We walked up the steps to the early childhood wing, and suddenly I found myself in the place I had dreaded – dropping my oldest off at school for her first day of pre-kindergarten. Our small parish school has a homey feel to it. Everyone smiles and greets you, and there is a palpable sense of comradery among the students, teachers, and parents.
I hadn’t expected that we would send this child of ours to school, let alone a Catholic school. With a husband in grad school and me making pennies off of freelance writing work, I figured that we wouldn’t be able to afford a Catholic preschool. My husband and I both went to Catholic grade schools and had wonderful experiences with them, but we had been seriously discerning homeschooling. But then, everything fell in to place and we realized we could afford to send our bubbly, social four year old to a Catholic school two mornings a week. We’re still discerning homeschooling (and are planning on doing using a hybrid approach to school for this year), but our love for Catholic schools runs deep, and we would love to stay involved in that world in some way.
What I wasn’t prepared for was the pain of letting go. The smiling teacher and warmly colored classroom, filled with toys and books, made our first day good-bye unemotional for my daughter, but did little to quench my sadness at parting with her. However, for this oldest child of ours, pre-kindergarten is the right option, and let go of her I must.
I first felt this feeling toward this child the night before her baptism. I remember holding her in my arms, rocking her before bed, and realizing that she would no longer belong to just me. I would be giving her back to God, in a sense. Once she was baptized she could call God, “Father,” and the Church her family.
It’s easy, as parents, to lose sight of that reality. It’s easy to forget that our children are not our own. But, the reality is, our children do not belong to us. They belong to God. Of course, I know that to some degree, but these little moments of letting go bring it back to the fore. This child of mine is on the road to sainthood, God-willing, as we all are. I’ve been gifted with the opportunity to play a role in her journey, but it is not my journey. It’s her journey; her journey to God.
Although I think that public schools can offer a wonderful education (speaking firsthand as someone who graduated from a public high school), I think there is a tangible difference in a Catholic school. The community is centered on Christ, a reality that simply isn’t present in a public school. The thing that stands out the most for me from my own fifteen years in a Catholic institution of learning (including elementary, undergrad, and grad school), was the experience of a Catholic culture and community. Crucifixes are reminders of our heavenly home, and those reminders are in every classroom of a Catholic school. Weekly Masses are on the school agenda, and you never know when your pastor might pop his head into your classroom and say hello.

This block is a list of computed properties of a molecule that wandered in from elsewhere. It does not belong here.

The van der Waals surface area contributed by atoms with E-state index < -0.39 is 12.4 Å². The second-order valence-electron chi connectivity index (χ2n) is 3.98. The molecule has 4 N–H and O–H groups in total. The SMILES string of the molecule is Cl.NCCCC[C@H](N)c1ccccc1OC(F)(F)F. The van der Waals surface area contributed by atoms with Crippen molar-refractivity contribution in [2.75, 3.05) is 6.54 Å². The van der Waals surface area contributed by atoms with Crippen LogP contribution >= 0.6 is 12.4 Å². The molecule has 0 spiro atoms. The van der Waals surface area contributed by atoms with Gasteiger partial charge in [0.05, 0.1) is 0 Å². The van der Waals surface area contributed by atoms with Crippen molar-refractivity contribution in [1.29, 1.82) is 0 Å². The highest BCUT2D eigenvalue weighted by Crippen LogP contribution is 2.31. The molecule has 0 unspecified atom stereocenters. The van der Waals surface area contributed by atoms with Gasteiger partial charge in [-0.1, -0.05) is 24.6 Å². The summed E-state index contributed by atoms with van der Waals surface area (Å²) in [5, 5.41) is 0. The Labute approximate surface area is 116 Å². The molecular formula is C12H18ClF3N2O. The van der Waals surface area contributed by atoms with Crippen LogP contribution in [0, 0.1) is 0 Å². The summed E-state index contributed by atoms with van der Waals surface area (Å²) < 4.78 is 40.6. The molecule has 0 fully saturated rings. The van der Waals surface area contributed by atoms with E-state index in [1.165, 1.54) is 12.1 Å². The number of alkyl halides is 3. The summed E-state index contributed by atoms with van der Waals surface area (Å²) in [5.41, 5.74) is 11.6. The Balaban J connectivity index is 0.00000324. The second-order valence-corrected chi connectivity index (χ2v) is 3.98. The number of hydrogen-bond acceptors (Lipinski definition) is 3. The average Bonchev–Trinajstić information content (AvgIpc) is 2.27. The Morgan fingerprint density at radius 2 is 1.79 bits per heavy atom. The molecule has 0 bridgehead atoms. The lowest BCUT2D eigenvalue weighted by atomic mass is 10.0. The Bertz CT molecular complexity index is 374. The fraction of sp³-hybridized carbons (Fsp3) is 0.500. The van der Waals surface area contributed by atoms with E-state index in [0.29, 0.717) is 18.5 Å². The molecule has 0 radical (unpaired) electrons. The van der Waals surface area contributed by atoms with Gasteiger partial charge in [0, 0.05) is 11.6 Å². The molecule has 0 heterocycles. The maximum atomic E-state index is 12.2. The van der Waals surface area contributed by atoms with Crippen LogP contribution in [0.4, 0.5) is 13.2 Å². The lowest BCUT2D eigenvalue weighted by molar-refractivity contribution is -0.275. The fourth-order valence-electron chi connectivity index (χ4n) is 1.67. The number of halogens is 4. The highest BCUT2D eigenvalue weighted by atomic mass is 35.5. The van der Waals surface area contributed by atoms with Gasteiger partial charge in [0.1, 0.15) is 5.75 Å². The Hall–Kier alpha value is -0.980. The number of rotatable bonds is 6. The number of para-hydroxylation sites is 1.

It is powerful for a child to be a part of a Catholic community of some sort. The most important Catholic community in a child’s life should be their home, followed by their parish – and a Catholic school is simply an extension of that. That isn’t to say that a child in a public school can’t experience that community through their parish (I certainly did during my four year stint in a public school), but there is a value to being a part of it day in and day out. My husband and I are both grateful for getting to experience that kind of community as children, and we’re grateful that our daughter is being given the opportunity to experience it for this year.
As painful as it is, part of giving her this opportunity means letting go of her. Even if we end up discerning full time homeschooling, we won’t be able to escape from the reality of letting go of our children. Life is full of little moments of letting go, all preparation for that final letting go at the end of our lives.
Yet, those little moments of letting go are a real gift. When a parent is able to let go of their children – for a class at a homeschool co-op, for a morning in preschool, for a day at elementary or high school, for a year at college, for a lifetime with a spouse or religious community – they allow their family to be open to God’s will for their lives. They allow their children to share their unique gifts with the Church.
For now, I’m grateful that I can practice this letting go in small steps.